Summary

An examination of childhood trauma and its surreptitious, debilitating effects by one of the world's leading psychoanalysts.
Never before has world-renowned psychoanalyst Alice Miller examined so persuasively the long-range consequences of childhood abuse on the body. Using the experiences of her patients along with the biographical stories of literary giants such as Virginia Woolf, Franz Kafka, and Marcel Proust, Miller shows how a child's humiliation, impotence, and bottled rage will manifest itself as adult illness - be it cancer, stroke, or other debilitating diseases. Never one to shy away from controversy, Miller urges society as a whole to jettison its belief in the Fourth Commandment and not to extend forgiveness to parents whose tyrannical childrearing methods have resulted in unhappy, and often ruined, adult lives. In this empowering work, writes Rutgers professor Philip Greven, "[listeners] will learn how to confront the overt and covert traumas of their own childhoods with the enlightened guidance of Alice Miller."
©2005 Alice Miller (P)2013 Audible, Inc.
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Customer Reviews

Most Helpful
5 out of 5 stars
By s mccullough on 01-06-15

An incredible work

Eye opening and groundbreaking stuff. Revealing and insightful it has really given me an understanding of why there is so much dysfunction in our society

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2 of 2 people found this review helpful

5 out of 5 stars
By Raymond on 22-10-17

Majestic

Here about Alice for a long time and this audiobook has been in my library a while so glad I listened to it. She really touched me in so many places and brought me further out of denial about my childhood, recommend for any adult child :)

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Customer Reviews

Most Helpful
5 out of 5 stars
By Wendy Tuck on 20-08-15

Insight into the way parenting impacts children

The way Alice Miller uncompromisingly looks at abuse, neglect, and mistreatment of children from the child's point of view is truly an eye opener. She exposes the beliefs and emotions that adults experience as a result of harmful, even cruel parenting. She liberates the reader from having to retain a helpless dependency on their parents out of guilt, obligation, or an insistence on forgiving and honoring one's parents. She gives many examples of famous and ordinary people whose bodies never lied, although many remained unconscious of their own biography and suffered. Fascinating book, great storytelling, and such a beacon of hope for treating our children much much better.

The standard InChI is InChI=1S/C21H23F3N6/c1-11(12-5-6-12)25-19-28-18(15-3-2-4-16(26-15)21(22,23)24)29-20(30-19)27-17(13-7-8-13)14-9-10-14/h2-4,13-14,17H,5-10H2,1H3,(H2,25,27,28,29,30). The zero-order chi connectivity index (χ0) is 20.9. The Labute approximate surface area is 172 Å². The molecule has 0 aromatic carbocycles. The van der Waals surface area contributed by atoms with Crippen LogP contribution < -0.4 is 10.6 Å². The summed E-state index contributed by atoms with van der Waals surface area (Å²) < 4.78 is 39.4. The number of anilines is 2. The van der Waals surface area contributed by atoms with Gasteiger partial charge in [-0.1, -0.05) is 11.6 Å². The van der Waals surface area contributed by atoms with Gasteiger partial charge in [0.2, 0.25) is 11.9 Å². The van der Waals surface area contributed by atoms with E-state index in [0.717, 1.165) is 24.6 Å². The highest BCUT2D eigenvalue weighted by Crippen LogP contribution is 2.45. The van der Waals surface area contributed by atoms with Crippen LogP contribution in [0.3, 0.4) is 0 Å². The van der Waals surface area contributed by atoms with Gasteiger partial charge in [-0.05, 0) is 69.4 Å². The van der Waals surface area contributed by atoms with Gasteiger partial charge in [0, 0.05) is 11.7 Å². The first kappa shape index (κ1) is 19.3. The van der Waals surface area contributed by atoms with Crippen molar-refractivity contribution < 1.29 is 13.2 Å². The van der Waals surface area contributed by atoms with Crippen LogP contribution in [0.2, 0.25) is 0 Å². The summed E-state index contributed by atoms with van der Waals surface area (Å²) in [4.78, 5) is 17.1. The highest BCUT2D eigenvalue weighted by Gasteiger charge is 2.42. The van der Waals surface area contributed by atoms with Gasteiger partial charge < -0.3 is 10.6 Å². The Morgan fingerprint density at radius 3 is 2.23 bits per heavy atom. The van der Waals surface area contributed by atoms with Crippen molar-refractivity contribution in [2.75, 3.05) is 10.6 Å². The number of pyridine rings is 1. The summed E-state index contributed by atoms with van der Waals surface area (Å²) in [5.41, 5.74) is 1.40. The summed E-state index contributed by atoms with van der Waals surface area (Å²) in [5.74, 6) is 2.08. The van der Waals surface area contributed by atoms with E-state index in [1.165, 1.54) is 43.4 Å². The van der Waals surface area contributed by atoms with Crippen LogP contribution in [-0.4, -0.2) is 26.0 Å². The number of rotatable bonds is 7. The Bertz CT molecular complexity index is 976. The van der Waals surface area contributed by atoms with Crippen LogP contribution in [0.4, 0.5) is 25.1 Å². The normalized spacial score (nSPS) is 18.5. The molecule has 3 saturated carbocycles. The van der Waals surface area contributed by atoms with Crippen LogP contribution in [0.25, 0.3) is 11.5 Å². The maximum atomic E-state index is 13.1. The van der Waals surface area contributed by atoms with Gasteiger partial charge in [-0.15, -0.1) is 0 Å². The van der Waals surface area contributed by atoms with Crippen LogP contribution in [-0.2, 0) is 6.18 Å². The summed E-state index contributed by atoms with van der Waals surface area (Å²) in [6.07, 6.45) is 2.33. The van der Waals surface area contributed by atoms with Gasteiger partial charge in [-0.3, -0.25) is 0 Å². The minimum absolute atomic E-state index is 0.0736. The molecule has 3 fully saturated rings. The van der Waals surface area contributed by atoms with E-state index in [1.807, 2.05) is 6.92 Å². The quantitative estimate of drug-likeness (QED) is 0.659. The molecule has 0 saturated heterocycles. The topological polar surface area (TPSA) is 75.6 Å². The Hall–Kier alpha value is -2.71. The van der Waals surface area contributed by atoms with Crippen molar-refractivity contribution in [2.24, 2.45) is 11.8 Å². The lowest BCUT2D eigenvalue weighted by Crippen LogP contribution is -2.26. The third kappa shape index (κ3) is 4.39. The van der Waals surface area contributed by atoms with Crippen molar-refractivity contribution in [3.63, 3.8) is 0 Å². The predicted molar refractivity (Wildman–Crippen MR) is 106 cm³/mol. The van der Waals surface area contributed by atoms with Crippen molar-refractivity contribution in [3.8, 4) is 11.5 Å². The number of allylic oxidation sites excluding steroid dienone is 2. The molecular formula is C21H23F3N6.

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5 of 5 people found this review helpful

4 out of 5 stars
By Jane on 27-10-13

A healing experience

What made the experience of listening to The Body Never Lies the most enjoyable?

It's great that 'honour thy mother and thy father' is questioned in this book. There are some parents who should not be honoured.

What was one of the most memorable moments of The Body Never Lies?

Don't know about moments but the whole book questions the way abused children are told to 'forgive' and 'honour' those who abused them when our bodies are telling us that our truth is so important.

What does Sara Clinton bring to the story that you wouldn’t experience if you just read the book?

A caring genuine sounding approach I suppose.

What insight do you think you’ll apply from The Body Never Lies?

It gives you the freedom to accept how you feel, to be understanding of yourself instead of being understanding of the abuser.

Any additional comments?

Good work.

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8 of 9 people found this review helpful

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